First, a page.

According to a recent report from the Centers for Disease Control and Prevention (CDC), it appears that more people in the United State now die from Methicillin-resistant Staphylococcus aureus (MRSA) than from Acquired Immune Deficiency Syndrome (AIDS). MRSA, which is typically hospital acquired, or nosocomial, was responsible for an estimated 94,000 life-threatening infections and 18,650 deaths in 2005, while, in that same year, approximately 16,000 deaths were attributable to AIDS. The report is set forth in the October 17, 2007 issue of The Journal of the American Medical Association (JAMA).
The national estimate is more than double the invasive MRSA prevalence reported by CDC researchers five years earlier, says researcher R. Monina Klevens, DDS, MPH. "MRSA infections,” according to Dr. Klevens, “are an important public health problem that can no longer be ignored. We need to put this higher on our list of priorities."
MRSA is well known as a "superbug" because it is resistant to many antibiotics. Infection is seen most often in patients who have compromised immune systems or have undergone invasive medical procedures. MRSA is a leading cause of sepsis, a potentially life-threatening bloodstream infection, surgical site infections, and pneumonia. It has been clear for some time that MRSA was a growing problem in the nation’s hospitals and other health care settings, but the extent of the problem at the national level has not been well known.
Among the highlights from the newly published study are the following:
- 85% of invasive MRSA infections could be traced to a hospital stay or some other health care related exposure, two-thirds of which occurred among people who were no longer hospitalized;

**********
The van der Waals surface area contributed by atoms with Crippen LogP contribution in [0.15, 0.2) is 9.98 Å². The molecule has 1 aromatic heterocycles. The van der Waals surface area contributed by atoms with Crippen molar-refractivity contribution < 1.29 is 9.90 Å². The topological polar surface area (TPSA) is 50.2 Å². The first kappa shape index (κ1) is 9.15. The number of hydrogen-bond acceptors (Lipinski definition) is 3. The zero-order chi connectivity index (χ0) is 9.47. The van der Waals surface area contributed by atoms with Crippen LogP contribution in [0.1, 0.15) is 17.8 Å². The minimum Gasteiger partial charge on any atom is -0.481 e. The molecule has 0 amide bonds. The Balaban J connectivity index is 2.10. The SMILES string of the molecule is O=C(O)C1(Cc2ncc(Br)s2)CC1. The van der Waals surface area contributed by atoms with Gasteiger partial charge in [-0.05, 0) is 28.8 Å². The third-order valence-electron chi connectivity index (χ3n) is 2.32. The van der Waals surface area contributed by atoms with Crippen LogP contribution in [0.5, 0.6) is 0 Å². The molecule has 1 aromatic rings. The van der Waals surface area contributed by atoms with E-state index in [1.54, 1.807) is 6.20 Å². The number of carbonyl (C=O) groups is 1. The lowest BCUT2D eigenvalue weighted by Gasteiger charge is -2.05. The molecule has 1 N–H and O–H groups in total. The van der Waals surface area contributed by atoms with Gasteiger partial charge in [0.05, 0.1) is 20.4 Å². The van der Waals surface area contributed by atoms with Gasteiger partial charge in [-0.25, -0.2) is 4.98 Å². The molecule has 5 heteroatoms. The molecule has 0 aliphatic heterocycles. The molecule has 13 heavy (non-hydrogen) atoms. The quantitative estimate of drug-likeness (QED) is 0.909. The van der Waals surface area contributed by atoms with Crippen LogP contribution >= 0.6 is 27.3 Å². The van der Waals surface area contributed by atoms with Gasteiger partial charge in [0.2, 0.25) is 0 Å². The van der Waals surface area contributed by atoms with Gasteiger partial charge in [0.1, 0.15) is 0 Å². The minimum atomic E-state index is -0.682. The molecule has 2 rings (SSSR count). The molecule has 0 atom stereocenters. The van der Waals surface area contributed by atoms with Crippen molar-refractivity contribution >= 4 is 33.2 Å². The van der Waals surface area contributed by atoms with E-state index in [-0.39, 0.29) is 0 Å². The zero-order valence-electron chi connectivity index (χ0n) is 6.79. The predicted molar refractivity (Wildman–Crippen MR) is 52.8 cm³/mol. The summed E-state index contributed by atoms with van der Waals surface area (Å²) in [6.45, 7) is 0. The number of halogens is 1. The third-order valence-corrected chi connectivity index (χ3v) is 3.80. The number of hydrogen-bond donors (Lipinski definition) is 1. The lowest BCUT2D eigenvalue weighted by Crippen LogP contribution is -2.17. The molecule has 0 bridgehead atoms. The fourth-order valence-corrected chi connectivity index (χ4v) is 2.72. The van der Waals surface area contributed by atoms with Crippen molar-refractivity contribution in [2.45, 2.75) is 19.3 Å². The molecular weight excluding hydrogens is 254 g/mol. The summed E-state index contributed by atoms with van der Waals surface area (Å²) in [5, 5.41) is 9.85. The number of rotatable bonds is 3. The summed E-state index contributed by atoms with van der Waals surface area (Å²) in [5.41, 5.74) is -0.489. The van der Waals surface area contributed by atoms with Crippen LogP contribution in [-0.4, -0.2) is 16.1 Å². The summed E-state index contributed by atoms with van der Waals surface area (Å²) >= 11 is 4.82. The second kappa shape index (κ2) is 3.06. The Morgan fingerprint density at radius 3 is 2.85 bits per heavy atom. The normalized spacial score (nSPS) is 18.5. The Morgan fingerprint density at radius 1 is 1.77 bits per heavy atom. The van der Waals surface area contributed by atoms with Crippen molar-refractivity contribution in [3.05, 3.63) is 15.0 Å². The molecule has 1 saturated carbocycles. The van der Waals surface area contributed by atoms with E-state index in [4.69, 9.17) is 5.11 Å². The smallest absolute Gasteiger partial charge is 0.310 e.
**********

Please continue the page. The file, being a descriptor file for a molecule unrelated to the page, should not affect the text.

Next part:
- Approximately 15% of invasive infections occurred in people with no known health care risk;
- People over age 65 were four times more likely than the general population to get a MRSA infection;
- Incidence rates among African Americans were twice that of the general population, with the lowest incidence rates among children over the age of 4 and teenagers.
According to Dr. Klevens, hand washing is one of the most important ways to decrease the spread of MRSA in hospitals, but hand washing compliance rates among health care professionals are rarely perfect. Dr. Klevens encourages patients to ensure that everyone with whom they come into contact washes their hands or uses an alcohol hand rub in an effort to minimize their risk of exposure.
Previously on the D.C. Metro Area Medical Malpractice Law Blog, we have posted articles related to:
- Aggressive MRSA protocols found to be effective;
- Higher-than-expected rates of MRSA in U.S. hospitals;
- Contaminated hospital rooms leading to MRSA infections;
- CDC guidelines for containing multi-drug resistant organisms (MROs);
- MRSA in emergency rooms.
For important information about MRSA, please visit the JAMA Patient Page and CDC Features regarding MRSA in school communities.